The B58 engine cars have torque to spare so can use 8th from around 42mph upwards, mine happily cruises in 7th at 30mph which is around 950rpm. This may differ in the lower power models but even then I would expect 8th to be utilised from ~45mph and 7th from ~35mph. AFAIK the box can lock up in all gears. I am not sure what you mean about cruising in 7th to generate power. If you accelerate the box will kick down, if you cruise at a steady state it will use 8th unless you lock it out using S or M mode.

It's not the drivers who long for low revs, it is the engineers who have to respond to increasingly tight emissions and consumption constraints. High torque at low revs is the most efficient path for both, hence the near universal adoption of turbos.
Last edited by padders on Wed Sep 16, 2020 3:25 pm, edited 1 time in total.
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Re: Manual or ZF 8HP for long-term owner?

Post by Less_is_more »

padders wrote:
Wed Sep 16, 2020 12:15 pm
The B58 engine cars have torque to spare so can use 8th from around 42mph upwards, mine regular cruises in 7th at 30mph which is around 950rpm.
Pretty impressive.
padders wrote:
Wed Sep 16, 2020 12:15 pm
This may differ in the lower power models but even then I would expect 8th to be utilised from ~45mph and 7th from ~35mph. AFAIK the box can lock up in all gears. I am not sure what you mean about cruising in 7th to generate power.
Okay. I just mean, if you cruise at higher and higher speeds, eventually the transmission will have to select a lower gear to generate enough power, since 8th is a tall overdrive. In other words, top speed would be achieved in some gear lower than 8th (maybe 6th at a guess?). Therefore, maybe a 200 km/h cruise would require 7th. Or whatever.

Thanks for your help. This auto gearbox does sound nice. Wonder if it’s worth getting instead of a fresher manual car, since that seems to be my choice. Budget cap of €20k in France, where used cars hold their value far better than in the UK.

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Manual or ZF 8HP for long-term owner?

Post by maverick83 »

With my experiece my car will go into 8th gear at 41mph - and revs will be ar 1000rpm or there abouts at that speed.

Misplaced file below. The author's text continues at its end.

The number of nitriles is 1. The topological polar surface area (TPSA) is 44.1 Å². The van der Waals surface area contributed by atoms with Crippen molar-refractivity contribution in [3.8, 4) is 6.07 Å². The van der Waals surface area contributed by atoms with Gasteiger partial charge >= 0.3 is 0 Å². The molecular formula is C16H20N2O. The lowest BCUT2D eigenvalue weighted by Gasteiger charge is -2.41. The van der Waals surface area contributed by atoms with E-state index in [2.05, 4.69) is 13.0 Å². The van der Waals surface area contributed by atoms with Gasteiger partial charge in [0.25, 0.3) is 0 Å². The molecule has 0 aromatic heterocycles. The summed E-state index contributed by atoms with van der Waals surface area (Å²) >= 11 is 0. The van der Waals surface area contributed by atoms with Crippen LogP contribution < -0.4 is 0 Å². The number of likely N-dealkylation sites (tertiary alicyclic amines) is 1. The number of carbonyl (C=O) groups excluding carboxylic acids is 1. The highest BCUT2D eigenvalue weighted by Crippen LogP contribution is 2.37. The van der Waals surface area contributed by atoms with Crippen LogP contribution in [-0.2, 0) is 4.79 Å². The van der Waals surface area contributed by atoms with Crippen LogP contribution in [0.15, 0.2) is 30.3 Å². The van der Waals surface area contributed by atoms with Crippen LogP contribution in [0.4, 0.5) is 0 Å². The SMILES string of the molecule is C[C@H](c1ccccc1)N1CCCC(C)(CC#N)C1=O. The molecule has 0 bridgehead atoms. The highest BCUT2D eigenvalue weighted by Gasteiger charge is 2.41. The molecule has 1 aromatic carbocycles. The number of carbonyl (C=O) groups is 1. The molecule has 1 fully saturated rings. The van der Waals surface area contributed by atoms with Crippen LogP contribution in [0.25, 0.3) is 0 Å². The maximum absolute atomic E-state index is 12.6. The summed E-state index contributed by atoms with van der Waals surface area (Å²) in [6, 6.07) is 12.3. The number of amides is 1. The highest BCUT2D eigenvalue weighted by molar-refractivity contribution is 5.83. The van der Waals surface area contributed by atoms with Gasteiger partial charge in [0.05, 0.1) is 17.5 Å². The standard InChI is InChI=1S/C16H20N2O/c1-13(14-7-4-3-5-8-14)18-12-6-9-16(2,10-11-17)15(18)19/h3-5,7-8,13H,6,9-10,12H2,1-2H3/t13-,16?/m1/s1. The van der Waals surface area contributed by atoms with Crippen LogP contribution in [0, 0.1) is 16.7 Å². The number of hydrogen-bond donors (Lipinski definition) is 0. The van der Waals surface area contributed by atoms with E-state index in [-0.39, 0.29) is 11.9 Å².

I have certainly felt it lock-up from 2nd gear upwards.

The car wil stay in 7th in Sport Mode. It will hit the 155mph limiter in 6th @ around 6900rpm and 5650rpm in 7th and hapily cruise at the speed limiter in 8th @ 4500rpm
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Re: Manual or ZF 8HP for long-term owner?

Post by padders »

maverick83 wrote:
Wed Sep 16, 2020 12:40 pm
With my experiece my car will go into 8th gear at 41mph - and revs will be ar 1000rpm or there abouts at that speed.

I have certainly felt it lock-up from 2nd gear upwards.

The car wil stay in 7th in Sport Mode. It will hit the 155mph limiter in 6th @ around 6900rpm and 5650rpm in 7th and hapily cruise at the speed limiter in 8th @ 4500rpm
The M135i and all the pre-LCI cars uses the 8HP45, the gearing on the 8HP50 used on the M140i and all the LCI smaller engined cars is longer still so would be at 3800rpm at the 155mph limiter. The lower gear ratios are pretty similar but 7th and 8th are taller on the newer box which has a wider overall spread.
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Re: Manual or ZF 8HP for long-term owner?

Post by 50pence »

Less_is_more wrote:
Wed Sep 16, 2020 11:55 am

I’ve ridden motorbikes and driven small cars long enough to cure me of the low-RPM fetish that many drivers have. Low piston speeds at cruise are generally good, but a small engine at high RPM may have lower peak piston speeds than a large one at lower RPM. And ideal engine RPM is not as clear-cut as people sometimes think. An engine at low load and full operating temperature may have effectively zero wear even at fairly high RPM, because all bearing surfaces are fully hydrodynamically lubricated.
I'm with you on that, rather like cycling where there is much more strain on the joints labouring in a high gear than spinning your legs more freely in a lower gear.

My car will pull cleanly from below 1000rpm, and in auto [D] and Comfort mode will often change up so as to cruise at whatever speed at 1000rpm or less. I'll therefore often allow it to rev a little more freely by selecting a Sport auto setting of which there are two options - Sport mode changes the revs at which it changes up and down the gear in Drive [D], and moving the gear lever to the left select Sports Auto [S5], all I'll use Manual [M5] (in both cases 5 being the gear ratio in use).

One point of note, as I recall kickdown over rides the Manual lock up on all of the smaller engine cars whereas on the six cylinder engines it's totally down to the driver. I found this frustrating on a 320d auto hire car I had in the Alps last year, when I was in Manual and tried to use the torque it would sometimes drop a gear or two when I wasn't expecting it.